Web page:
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Titolo:
Negative interspike interval correlations increase the neuronal capacity for encoding time-dependent stimuli
Autore:
Chacron, MJ; Longtin, A; Maler, L;
Indirizzi:
Univ Ottawa, Dept Phys, Ottawa, ON K1N 6N5, Canada Univ Ottawa Ottawa ON Canada K1N 6N5 ept Phys, Ottawa, ON K1N 6N5, Canada Univ Ottawa, Dept Cellular & Mol Med, Ottawa, ON K1H 8M5, Canada Univ Ottawa Ottawa ON Canada K1H 8M5 Mol Med, Ottawa, ON K1H 8M5, Canada
Titolo Testata:
JOURNAL OF NEUROSCIENCE
fascicolo: 14, volume: 21, anno: 2001,
pagine: 5328 - 5343
SICI:
0270-6474(20010715)21:14<5328:NIICIT>2.0.ZU;2-6
Fonte:
ISI
Lingua:
ENG
Soggetto:
FISH APTERONOTUS-LEPTORHYNCHUS; FREQUENCY ELECTRIC FISH; NEURAL SPIKE TRAINS; AUDITORY-NERVE; AMPLITUDE MODULATIONS; FRACTAL CHARACTER; VARYING SIGNALS; VISUAL-SYSTEM; ELECTRORECEPTORS; INFORMATION;
Keywords:
electrosensory afferent; electrolocation; interspike intervals; spike train variability; weak signal detection; correlations; information theory; resonance;
Tipo documento:
Article
Natura:
Periodico
Settore Disciplinare:
Life Sciences
Citazioni:
63
Recensione:
Indirizzi per estratti:
Indirizzo: Chacron, MJ Univ Ottawa, Dept Phys, 150 Louis Pasteur, Ottawa, ON K1N 6N5,Canada Univ Ottawa 150 Louis Pasteur Ottawa ON Canada K1N 6N5 Canada
Citazione:
M.J. Chacron et al., "Negative interspike interval correlations increase the neuronal capacity for encoding time-dependent stimuli", J NEUROSC, 21(14), 2001, pp. 5328-5343

Abstract

Accurate detection of sensory input is essential for the survival of a species. Weakly electric fish use amplitude modulations of their self-generated electric field to probe their environment, P-type electroreceptors convert these modulations into trains of action potentials. Cumulative relative refractoriness in these afferents leads to negatively correlated successive interspike intervals (ISIs). We use simple and accurate models of P-unit firing to show that these refractory effects lead to a substantial increase in the animal's ability to detect sensory stimuli. This assessment is based on two approaches, signal detection theory and information theory. The former is appropriate for low-frequency stimuli, and the latter for high-frequency stimuli, For low frequencies, we find that signal detection is dependent on differences in mean firing rate and is optimal for a counting time at which spike train variability is minimal. Furthermore, we demonstrate that this minimum arises from the presence of negative ISI correlations at shortlags and of positive ISI correlations that extend out to long lags. Although ISI correlations might be expected to reduce information transfer, in fact we find that they improve information transmission about time-varying stimuli. This is attributable to the differential effect that these correlations have on the noise and baseline entropies. Furthermore, the gain in information transmission rate attributable to correlations exhibits a resonanceas a function of stimulus bandwidth; the maximum occurs when the inverse of the cutoff frequency of the stimulus is of the order of the decay time constant of refractory effects. Finally, we show that the loss of potential information caused by a decrease in spike-timing resolution is smaller for low stimulus cutoff frequencies than for high ones. This suggests that a rate code is used for the encoding of low-frequency stimuli, whereas spike timing is important for the encoding of high-frequency stimuli.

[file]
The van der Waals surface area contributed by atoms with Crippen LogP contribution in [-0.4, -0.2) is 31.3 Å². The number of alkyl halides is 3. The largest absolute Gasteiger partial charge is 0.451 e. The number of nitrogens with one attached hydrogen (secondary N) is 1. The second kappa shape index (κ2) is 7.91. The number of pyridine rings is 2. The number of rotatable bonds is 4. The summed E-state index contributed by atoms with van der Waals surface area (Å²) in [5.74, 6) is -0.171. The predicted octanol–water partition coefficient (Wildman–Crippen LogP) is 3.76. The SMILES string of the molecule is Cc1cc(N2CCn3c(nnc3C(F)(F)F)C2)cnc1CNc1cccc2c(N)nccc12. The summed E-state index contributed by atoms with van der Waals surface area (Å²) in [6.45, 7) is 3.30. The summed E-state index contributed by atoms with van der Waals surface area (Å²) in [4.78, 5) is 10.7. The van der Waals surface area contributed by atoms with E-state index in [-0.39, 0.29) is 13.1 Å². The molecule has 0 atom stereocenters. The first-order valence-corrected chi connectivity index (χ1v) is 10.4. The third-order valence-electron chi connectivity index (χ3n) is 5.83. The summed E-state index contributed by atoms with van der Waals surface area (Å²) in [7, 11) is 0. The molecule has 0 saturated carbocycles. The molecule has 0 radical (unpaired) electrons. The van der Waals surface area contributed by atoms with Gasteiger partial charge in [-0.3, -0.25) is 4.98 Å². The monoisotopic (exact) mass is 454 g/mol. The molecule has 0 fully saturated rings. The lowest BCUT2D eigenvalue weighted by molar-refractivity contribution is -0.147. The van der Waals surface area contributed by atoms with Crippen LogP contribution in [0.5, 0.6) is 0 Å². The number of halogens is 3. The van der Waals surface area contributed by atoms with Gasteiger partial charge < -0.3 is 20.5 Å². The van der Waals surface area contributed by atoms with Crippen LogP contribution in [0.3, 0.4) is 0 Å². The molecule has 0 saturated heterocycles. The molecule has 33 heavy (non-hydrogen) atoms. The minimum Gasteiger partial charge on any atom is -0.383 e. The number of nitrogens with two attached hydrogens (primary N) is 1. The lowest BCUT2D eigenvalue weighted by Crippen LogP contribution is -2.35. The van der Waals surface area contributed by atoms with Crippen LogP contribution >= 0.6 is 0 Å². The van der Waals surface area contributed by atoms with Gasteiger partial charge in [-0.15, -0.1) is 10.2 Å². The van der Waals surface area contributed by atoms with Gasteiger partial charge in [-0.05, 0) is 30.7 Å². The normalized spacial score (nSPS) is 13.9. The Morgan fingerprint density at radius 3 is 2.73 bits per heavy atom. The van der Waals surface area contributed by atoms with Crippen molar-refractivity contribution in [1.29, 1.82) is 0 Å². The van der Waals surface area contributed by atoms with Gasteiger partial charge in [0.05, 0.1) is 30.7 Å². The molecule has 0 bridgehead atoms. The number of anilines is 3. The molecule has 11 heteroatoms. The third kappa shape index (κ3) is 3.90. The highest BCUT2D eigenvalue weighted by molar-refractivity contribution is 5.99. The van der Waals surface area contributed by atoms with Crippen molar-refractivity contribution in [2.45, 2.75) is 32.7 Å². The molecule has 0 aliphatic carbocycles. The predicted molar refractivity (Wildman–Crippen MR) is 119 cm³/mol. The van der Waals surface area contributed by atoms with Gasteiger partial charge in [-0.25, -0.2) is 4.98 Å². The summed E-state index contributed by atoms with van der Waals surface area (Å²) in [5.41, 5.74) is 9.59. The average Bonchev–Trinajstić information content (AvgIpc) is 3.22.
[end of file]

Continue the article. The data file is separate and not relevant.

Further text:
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Documento generato il 04/12/20 alle ore 13:19:49